Clearly, given the inadequacy of their earlier statement on Friday last week, further steps need to be taken by KPMG to be more open and frank with South Africans. This will determine whether KPMG can earn the respect and confidence of both corporates and the audit profession on the one hand, and the South African public on the other.
Gordhan calls for disclosure after meeting KPMG’s Veihmeyer
(Bloomberg) – South Africa’s former finance minister, Pravin Gordhan, said he insisted on “full and proper disclosure” when he met with KPMG International Chairman John Veihmeyer on Thursday over concerns arising from the auditing firm’s work for the country’s tax authority.
Gordhan, who was fired as finance minister in March, was accompanied by his former deputy, Mcebisi Jonas, the two said in a statement sent to Bloomberg via WhatsApp.
A KPMG report on an alleged illegal unit at the tax authority, since withdrawn by the firm, was used as evidence in a criminal investigation of Gordhan.
KPMG has agreed to an inquiry by the South African Institute of Chartered Accountants after the firm withdrew the findings of the report on the tax agency, and eight senior executives quit following an internal investigation into work done for the politically connected Gupta family. Veihmeyer this week apologized for “what went wrong in KPMG South Africa” before requesting the meeting with Gordhan.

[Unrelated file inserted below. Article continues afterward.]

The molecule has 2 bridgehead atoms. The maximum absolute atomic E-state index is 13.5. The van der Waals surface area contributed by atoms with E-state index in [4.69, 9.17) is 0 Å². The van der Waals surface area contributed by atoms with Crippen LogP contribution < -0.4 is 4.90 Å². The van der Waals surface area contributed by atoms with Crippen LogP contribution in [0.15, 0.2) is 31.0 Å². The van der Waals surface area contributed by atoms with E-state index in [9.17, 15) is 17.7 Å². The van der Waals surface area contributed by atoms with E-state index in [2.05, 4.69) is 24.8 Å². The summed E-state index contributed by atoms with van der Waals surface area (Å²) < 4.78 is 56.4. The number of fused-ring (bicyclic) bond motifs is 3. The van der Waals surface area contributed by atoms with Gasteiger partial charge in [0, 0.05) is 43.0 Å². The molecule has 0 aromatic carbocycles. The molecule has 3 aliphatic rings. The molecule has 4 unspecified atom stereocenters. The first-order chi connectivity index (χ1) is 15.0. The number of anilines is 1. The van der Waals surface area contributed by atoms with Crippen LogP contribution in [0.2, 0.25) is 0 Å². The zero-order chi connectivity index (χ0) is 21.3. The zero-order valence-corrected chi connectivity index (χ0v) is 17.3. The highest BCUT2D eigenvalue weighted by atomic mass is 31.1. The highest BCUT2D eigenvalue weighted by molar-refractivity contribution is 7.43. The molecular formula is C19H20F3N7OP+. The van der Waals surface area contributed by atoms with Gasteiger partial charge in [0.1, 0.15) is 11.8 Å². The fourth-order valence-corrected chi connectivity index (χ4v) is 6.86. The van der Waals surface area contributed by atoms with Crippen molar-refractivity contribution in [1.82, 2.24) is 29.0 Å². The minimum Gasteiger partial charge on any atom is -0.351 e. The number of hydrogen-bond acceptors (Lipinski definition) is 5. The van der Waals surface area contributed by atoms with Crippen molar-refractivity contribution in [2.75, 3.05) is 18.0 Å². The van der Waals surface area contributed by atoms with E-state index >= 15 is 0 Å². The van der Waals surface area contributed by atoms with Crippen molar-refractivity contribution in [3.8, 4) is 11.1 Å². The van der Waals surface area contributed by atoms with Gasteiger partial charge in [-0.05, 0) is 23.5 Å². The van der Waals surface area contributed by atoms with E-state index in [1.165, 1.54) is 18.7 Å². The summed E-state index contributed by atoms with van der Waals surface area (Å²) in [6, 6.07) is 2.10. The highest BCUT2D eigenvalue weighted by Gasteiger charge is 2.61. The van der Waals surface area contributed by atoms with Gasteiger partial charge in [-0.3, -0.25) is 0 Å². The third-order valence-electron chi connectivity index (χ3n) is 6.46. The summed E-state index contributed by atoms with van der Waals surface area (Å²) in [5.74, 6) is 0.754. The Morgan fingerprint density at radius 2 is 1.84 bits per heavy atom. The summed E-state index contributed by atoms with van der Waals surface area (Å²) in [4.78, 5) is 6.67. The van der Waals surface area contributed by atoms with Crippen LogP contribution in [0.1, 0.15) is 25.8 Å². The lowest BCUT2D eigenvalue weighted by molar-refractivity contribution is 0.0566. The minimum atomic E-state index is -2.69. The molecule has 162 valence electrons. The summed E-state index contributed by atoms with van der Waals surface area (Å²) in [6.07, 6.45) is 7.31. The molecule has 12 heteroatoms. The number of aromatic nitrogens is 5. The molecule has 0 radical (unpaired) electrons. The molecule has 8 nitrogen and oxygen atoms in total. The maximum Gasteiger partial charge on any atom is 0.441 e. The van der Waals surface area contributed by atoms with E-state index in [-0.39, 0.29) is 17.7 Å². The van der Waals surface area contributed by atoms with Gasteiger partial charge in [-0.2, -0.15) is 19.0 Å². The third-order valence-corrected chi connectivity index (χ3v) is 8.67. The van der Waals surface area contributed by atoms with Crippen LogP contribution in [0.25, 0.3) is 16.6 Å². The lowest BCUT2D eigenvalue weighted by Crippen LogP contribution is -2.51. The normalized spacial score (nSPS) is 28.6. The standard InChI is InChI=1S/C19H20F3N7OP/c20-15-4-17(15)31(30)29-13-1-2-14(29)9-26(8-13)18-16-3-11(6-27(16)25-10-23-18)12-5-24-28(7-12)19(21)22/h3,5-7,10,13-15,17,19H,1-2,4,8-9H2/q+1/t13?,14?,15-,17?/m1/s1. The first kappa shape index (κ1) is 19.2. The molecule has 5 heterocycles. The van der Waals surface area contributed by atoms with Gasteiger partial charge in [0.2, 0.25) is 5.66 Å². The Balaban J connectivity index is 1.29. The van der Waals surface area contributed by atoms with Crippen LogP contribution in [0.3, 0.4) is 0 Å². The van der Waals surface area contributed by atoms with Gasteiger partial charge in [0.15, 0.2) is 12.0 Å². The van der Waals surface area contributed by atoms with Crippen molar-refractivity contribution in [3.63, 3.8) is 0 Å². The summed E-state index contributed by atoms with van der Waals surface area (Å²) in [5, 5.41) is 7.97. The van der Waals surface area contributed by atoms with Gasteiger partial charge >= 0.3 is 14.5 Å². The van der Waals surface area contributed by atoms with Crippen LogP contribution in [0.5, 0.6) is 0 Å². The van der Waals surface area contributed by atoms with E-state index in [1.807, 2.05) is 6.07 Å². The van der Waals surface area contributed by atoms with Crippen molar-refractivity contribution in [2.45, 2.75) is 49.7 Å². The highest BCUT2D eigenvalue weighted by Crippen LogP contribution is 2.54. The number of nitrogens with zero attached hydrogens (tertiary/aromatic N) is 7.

“We shared our strong feelings and disapproval of the manner in which KPMG South Africa has been involved in the validation of state capture,” Gordhan and Jonas said, using a term that refers to pillaging of state resources by politically connected business people. “KPMG has a moral duty to account for its conduct to the South African public and they have to be frank, unequivocal and transparent.”
KPMG’s public relations office didn’t immediately respond to messages or return calls when Bloomberg contacted them seeking comment.
South Africa’s central bank said Thursday it’s concerned about the quality of internal controls at KPMG. An internal inquiry by the accounting firm criticized its role in advising a Gupta-linked company on the acquisition of a coal mine from Glencore Plc and said four KPMG partners shouldn’t have attended a lavish Gupta family wedding. Sasfin Holdings Ltd. and Hulisani Ltd. have dumped KPMG as auditors and Barclays Group Africa Ltd. and Investec Ltd. have said they are considering ending their relationship with the firm.
The fall out from the South African corruption scandal that implicated global companies including KPMG may be a “big wake-up call” to those considering an investment in the country, according to Imperial Holdings Ltd. Chief Executive Officer Mark Lamberti.
Who is John Veihmeyer?
(Bio from KPMG website)
Chairman KPMG International